Vegan (and vegetarian) are words that get thrown around a lot without always meaning the same thing. In the strictest sense, a vegan would be someone who doesn’t consume any animal-related products, whereas a vegetarian only abstains from all forms of meat.
If you’re considering a meat-free diet or are simply curious about the different stages and types of vegans, read on for a comprehensive list ranging from mildest to most die-hard.
Stages of veganism and vegetarianism
- Pescetarian: This is a type of diet that completely excludes meat, but still includes fish, eggs, dairy and related products. Most ‘true’ vegans will frown when their diet is compared to this one.
- Lacto-ovo: A step-up, lacto-ovo vegetarians won’t touch meat and fish, but still won’t mind the occasional omelette or glass of milk. Because the majority of processed food contain dairy, eggs or both, many find this the ideal middle ground that doesn’t threaten their lifestyle while also letting them have a conscious diet.
- Regular vegetarian: The ‘standard’ form of vegetarianism excludes meat, fish and eggs, but still allows for dairy and other animal byproducts such as honey.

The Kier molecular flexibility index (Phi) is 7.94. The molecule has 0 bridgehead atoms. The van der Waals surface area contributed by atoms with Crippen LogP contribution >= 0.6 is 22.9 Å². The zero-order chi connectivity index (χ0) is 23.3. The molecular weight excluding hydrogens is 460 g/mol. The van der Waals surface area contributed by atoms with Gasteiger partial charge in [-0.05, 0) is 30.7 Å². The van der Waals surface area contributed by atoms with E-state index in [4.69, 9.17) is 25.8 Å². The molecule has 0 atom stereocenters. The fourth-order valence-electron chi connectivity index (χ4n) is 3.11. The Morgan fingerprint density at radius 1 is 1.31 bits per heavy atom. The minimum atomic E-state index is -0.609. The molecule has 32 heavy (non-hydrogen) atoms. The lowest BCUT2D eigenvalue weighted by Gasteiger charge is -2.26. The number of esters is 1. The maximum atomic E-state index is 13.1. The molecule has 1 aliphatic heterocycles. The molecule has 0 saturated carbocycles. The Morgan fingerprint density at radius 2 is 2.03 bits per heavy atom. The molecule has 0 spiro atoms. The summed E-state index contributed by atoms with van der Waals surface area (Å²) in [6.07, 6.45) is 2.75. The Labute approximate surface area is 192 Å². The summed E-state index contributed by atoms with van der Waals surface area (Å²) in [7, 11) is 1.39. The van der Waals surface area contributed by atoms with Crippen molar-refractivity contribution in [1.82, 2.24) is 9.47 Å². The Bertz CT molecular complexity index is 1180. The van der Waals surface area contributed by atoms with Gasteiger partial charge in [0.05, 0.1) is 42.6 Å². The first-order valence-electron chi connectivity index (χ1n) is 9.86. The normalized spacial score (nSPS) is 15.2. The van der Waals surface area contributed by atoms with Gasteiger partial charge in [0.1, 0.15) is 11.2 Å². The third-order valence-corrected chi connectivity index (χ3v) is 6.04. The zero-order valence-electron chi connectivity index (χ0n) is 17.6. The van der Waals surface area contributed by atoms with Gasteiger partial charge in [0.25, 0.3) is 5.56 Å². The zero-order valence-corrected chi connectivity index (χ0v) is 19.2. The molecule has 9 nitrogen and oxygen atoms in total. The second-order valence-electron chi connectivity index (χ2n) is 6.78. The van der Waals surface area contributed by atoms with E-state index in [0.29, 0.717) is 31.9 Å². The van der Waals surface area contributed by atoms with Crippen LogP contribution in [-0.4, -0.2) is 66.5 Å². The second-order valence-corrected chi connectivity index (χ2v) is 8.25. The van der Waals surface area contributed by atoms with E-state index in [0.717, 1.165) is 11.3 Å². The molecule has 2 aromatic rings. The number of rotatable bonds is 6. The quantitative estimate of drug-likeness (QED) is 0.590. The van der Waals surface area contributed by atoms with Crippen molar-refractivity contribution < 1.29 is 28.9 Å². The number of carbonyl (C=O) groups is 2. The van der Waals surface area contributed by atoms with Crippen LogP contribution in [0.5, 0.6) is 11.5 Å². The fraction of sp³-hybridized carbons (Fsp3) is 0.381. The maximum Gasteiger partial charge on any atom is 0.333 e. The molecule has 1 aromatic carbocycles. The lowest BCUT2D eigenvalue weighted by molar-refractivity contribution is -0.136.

- Vegan: Here is where things start to get hardcore. Strict vegans won’t touch any animal byproduct like meat, fish, eggs, dairy, honey and so forth. They’re also extremely opposed to the idea of fur and similar products.
- Raw food vegan: If you’re really looking to go all-natural, you might want to consider going raw. Raw food veganism has been gaining more popularity thanks to stores like Whole Foods, as it focuses only on ‘fresh’ food as it comes from nature – nothing cooked or baked. Some find that this diet has difficulty curbing a person’s appetite, while others praise it for its health benefits.
- Fruitarianism: The most extreme of the bunch, fruitarians don’t even want to consume vegetables as they’re considered to be technically alive. Instead, they base their diet on fruit and certain types of nuts. This is reserved only for those that don’t mind completely turning their dietary habits around and adhering to a very restrictive diet.
Which stage is right for you?
If you’re considering cutting back on animal products, reading the above might confuse you. The best way to go about this is to ask yourself: what can’t I live without?
As an example, some people can’t even give up meat as they consider it the central part of their diet. Others never had a taste for it, and might even enjoy cutting it completely.
If you’re looking for an environmentally-conscious diet while still getting all the nutrients you need, try to land somewhere between lacto-ovo and regular vegan. Lacto-ovo doesn’t include dead flesh, which is the biggest issue for many who get into veganism, but it still offers a well-balanced meal plan that’s easy to maintain. On the other hand, if you see no point in consuming anything from an animal, being a vegan might be right for you – you’ll have to put in a lot more effort into your diet, but the payoff might be worth it, both from an ethical and health-related perspective.